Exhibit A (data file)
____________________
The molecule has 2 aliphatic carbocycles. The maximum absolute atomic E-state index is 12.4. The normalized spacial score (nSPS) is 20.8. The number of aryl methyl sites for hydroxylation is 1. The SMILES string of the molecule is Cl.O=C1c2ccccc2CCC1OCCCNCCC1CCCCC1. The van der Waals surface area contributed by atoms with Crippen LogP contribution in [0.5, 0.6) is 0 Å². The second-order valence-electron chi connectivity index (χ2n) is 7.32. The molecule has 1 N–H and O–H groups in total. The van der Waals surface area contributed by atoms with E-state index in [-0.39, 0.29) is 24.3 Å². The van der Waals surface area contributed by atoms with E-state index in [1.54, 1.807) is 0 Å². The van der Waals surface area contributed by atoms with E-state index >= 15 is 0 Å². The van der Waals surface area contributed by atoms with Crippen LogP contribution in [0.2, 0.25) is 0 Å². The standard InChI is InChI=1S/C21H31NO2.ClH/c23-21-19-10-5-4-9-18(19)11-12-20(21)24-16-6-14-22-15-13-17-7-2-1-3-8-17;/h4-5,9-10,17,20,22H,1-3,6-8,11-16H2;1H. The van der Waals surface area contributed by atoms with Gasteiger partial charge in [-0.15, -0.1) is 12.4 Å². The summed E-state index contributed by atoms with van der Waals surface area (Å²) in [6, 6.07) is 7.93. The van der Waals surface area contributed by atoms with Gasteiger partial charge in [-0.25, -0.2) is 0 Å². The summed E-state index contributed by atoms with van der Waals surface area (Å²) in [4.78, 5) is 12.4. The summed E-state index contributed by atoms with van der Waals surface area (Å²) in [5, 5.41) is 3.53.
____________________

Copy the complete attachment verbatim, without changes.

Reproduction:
The molecule has 2 aliphatic carbocycles. The maximum absolute atomic E-state index is 12.4. The normalized spacial score (nSPS) is 20.8. The number of aryl methyl sites for hydroxylation is 1. The SMILES string of the molecule is Cl.O=C1c2ccccc2CCC1OCCCNCCC1CCCCC1. The van der Waals surface area contributed by atoms with Crippen LogP contribution in [0.5, 0.6) is 0 Å². The second-order valence-electron chi connectivity index (χ2n) is 7.32. The molecule has 1 N–H and O–H groups in total. The van der Waals surface area contributed by atoms with E-state index in [-0.39, 0.29) is 24.3 Å². The van der Waals surface area contributed by atoms with E-state index in [1.54, 1.807) is 0 Å². The van der Waals surface area contributed by atoms with E-state index >= 15 is 0 Å². The van der Waals surface area contributed by atoms with Crippen LogP contribution in [0.2, 0.25) is 0 Å². The standard InChI is InChI=1S/C21H31NO2.ClH/c23-21-19-10-5-4-9-18(19)11-12-20(21)24-16-6-14-22-15-13-17-7-2-1-3-8-17;/h4-5,9-10,17,20,22H,1-3,6-8,11-16H2;1H. The van der Waals surface area contributed by atoms with Gasteiger partial charge in [-0.15, -0.1) is 12.4 Å². The summed E-state index contributed by atoms with van der Waals surface area (Å²) in [6, 6.07) is 7.93. The van der Waals surface area contributed by atoms with Gasteiger partial charge in [-0.25, -0.2) is 0 Å². The summed E-state index contributed by atoms with van der Waals surface area (Å²) in [4.78, 5) is 12.4. The summed E-state index contributed by atoms with van der Waals surface area (Å²) in [5, 5.41) is 3.53.